Our Solar System’s Planets: Neptune

Our Solar System’s Planets: Neptune


Look up into a clear night sky with your naked
eye, and what planets could you see? Technically you would be able to see all of
them at one time or another, all of them apart from Neptune. It is the smallest of the gas giants, and
also the furthest away. And it is a perplexing place. You would think a planet so far from the Sun
wouldn’t have a dynamic atmosphere that exhibits ginormous storms and super-fast winds. So why is this planet as interesting as it
is? I’m Alex McColgan, and you’re watching
Astrum, and today we’re going to delve into everything you could want to know about Neptune. Let’s start right at the beginning. Neptune is the only planet found through mathematical
prediction. You see, when Uranus was discovered and astronomers
were plotting its orbit, they noticed that Uranus wasn’t following their models. From the perturbed orbit of Uranus, Urbain
Le Verrier in 1846 concluded that there must be another undiscovered planet, and he predicted where it should be, and remarkably Johann Galle was
able to find it only a degree away from the predicted point. Triton, Neptune’s biggest moon was discovered
a few days later. Since then, Neptune was little understood
as its distance from Earth and very small apparent size meant it couldn’t be studied
from ground based telescopes easily. It wasn’t until 1989 when Voyager 2 arrived
that a huge amount of information about the planet became available. Suddenly we could see what the planet looked
like, confirmed planetary rings, and discovered a lot of previously unknown moons. But let’s get to today. What do we know about this planet now? Since Pluto’s demotion to ‘not a planet’
status, Neptune is the 8th and furthest planet from the Sun. It orbits at about 30AU from the Sun on average,
which means it’s 30 times further than the Earth’s orbit from the Sun. 30AU in other words is 4.5 billion km, and
from that you can see why it would take a space probe – using current technology – 13
years to reach Neptune. 4.5 billion km is a considerable distance. Because of this long orbit, it takes a huge
165 years to orbit the Sun once, which means we’ve only seen one Neptunian year since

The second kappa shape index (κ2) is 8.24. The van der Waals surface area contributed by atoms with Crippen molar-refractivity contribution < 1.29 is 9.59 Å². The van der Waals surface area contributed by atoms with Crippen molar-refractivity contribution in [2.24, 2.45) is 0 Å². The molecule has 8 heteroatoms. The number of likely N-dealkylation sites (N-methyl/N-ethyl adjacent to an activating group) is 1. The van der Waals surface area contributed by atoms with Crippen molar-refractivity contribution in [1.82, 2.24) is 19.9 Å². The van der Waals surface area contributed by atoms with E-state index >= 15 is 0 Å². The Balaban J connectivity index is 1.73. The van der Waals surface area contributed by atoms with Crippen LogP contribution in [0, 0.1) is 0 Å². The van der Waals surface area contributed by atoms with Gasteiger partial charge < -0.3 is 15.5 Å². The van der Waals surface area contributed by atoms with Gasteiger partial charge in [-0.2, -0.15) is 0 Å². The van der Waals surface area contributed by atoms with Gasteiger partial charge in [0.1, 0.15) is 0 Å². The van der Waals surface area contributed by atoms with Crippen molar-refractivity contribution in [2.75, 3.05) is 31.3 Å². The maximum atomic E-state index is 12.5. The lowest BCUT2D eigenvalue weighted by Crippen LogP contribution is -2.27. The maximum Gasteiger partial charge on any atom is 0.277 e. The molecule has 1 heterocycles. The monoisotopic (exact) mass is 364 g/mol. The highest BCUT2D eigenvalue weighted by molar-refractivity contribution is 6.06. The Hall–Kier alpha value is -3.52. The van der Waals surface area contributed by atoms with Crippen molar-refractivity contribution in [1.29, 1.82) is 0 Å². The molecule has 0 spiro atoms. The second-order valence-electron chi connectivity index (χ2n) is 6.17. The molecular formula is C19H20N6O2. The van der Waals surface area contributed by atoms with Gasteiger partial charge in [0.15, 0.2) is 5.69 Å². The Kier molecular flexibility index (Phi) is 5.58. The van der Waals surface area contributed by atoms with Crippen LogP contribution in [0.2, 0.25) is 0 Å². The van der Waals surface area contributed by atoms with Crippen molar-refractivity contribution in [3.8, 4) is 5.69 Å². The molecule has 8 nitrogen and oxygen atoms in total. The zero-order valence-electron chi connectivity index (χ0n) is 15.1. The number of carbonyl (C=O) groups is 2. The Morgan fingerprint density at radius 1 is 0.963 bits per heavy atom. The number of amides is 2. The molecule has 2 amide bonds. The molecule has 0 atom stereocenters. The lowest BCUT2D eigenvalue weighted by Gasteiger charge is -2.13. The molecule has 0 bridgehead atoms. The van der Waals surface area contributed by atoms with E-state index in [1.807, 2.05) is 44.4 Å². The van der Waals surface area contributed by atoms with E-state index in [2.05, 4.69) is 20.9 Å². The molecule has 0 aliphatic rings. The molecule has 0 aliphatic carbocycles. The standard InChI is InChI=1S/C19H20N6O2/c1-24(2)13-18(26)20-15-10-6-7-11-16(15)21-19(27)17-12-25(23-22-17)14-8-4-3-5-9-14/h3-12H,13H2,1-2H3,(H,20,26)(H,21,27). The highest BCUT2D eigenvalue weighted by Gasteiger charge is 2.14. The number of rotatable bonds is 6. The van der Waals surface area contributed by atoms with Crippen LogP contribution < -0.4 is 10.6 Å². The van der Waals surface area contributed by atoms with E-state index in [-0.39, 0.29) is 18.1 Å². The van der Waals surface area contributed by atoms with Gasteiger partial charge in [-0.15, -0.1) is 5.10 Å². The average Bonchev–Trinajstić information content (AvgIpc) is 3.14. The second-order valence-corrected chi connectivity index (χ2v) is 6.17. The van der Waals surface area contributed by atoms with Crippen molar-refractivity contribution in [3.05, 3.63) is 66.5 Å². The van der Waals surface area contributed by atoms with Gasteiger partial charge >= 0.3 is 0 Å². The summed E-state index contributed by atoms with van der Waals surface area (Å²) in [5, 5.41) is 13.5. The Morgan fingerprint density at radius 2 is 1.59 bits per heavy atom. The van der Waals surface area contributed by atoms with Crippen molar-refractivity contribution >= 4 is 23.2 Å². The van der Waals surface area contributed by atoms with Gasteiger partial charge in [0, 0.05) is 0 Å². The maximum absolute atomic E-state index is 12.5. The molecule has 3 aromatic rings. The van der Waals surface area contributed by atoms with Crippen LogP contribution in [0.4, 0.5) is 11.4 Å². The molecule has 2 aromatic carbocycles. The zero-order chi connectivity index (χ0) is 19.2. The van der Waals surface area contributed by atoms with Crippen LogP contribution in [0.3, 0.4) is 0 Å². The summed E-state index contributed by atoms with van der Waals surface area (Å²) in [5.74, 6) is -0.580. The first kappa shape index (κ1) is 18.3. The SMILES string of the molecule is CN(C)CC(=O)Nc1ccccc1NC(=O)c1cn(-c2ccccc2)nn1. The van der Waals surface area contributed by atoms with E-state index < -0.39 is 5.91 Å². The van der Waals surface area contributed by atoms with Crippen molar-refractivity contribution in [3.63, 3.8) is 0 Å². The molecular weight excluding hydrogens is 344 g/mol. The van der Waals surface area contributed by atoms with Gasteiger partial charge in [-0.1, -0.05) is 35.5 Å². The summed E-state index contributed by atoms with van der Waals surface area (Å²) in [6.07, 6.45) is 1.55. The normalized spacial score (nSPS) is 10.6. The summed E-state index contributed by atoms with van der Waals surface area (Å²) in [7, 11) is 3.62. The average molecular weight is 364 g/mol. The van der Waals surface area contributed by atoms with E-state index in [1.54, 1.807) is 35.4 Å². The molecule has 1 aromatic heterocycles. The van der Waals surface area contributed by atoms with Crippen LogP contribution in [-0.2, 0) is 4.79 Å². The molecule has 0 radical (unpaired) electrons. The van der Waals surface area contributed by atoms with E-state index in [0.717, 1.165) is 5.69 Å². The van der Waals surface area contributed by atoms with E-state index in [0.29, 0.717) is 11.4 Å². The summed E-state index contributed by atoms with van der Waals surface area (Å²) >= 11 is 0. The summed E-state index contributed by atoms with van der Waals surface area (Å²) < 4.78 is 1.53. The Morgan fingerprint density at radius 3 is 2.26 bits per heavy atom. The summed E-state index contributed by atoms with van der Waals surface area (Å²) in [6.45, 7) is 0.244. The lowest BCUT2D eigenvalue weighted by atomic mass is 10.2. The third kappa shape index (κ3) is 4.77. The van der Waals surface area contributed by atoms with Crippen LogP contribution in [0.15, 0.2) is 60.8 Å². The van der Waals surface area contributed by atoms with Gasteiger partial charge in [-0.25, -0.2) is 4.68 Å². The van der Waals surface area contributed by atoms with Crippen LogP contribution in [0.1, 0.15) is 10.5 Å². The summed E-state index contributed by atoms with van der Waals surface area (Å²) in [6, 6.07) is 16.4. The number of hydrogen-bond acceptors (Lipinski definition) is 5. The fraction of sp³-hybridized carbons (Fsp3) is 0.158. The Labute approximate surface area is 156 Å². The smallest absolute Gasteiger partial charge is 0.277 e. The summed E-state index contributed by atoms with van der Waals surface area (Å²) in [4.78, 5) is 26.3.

its discovery. This distance from the Sun means the average
temperature in Neptune’s atmosphere is very cold, -201c. Its axial tilt is 28°, meaning it’s similar
to Earth and Mars, which have 23° and 25° respectively. This means it has seasons similar to Earth
and Mars too, the big difference being these 4 seasons last 40 Earth years each. At this moment in time, the southern hemisphere
is experiencing summer. And during this summer, the southern hemisphere
has actually got brighter, thought to be a result of interactions with the Sun. Which is strange, as you would have thought
because the Sun is 900 times dimmer on Neptune than on Earth, from that distance it wouldn’t
make much of an impact. But even if it is only a small impact, it
makes an impact nonetheless, and the brightening of the Southern hemisphere is thought to be
due to the southern hemisphere warming up by about 10c compared to the rest of the planet. This comparably higher temperature has released
frozen Methane gas into the stratosphere, whereas elsewhere on the planet it remains
frozen and stays deeper in the troposphere. Just a quick recap of the spheres of a planet,
the troposphere is the lowest atmospheric layer, followed by the stratosphere. Above those layers are the Mesosphere, the
Thermosphere and then the Exosphere. That’s a very interesting topic in itself
but we’ll save it for another video. If you look at the weather on Neptune, it
actually has the fastest wind speed of any planet, with wind speeds blowing westward
on the equator reaching a staggering 2,160kph, nearly a supersonic flow. And interestingly, most wind travels retrograde to the rotation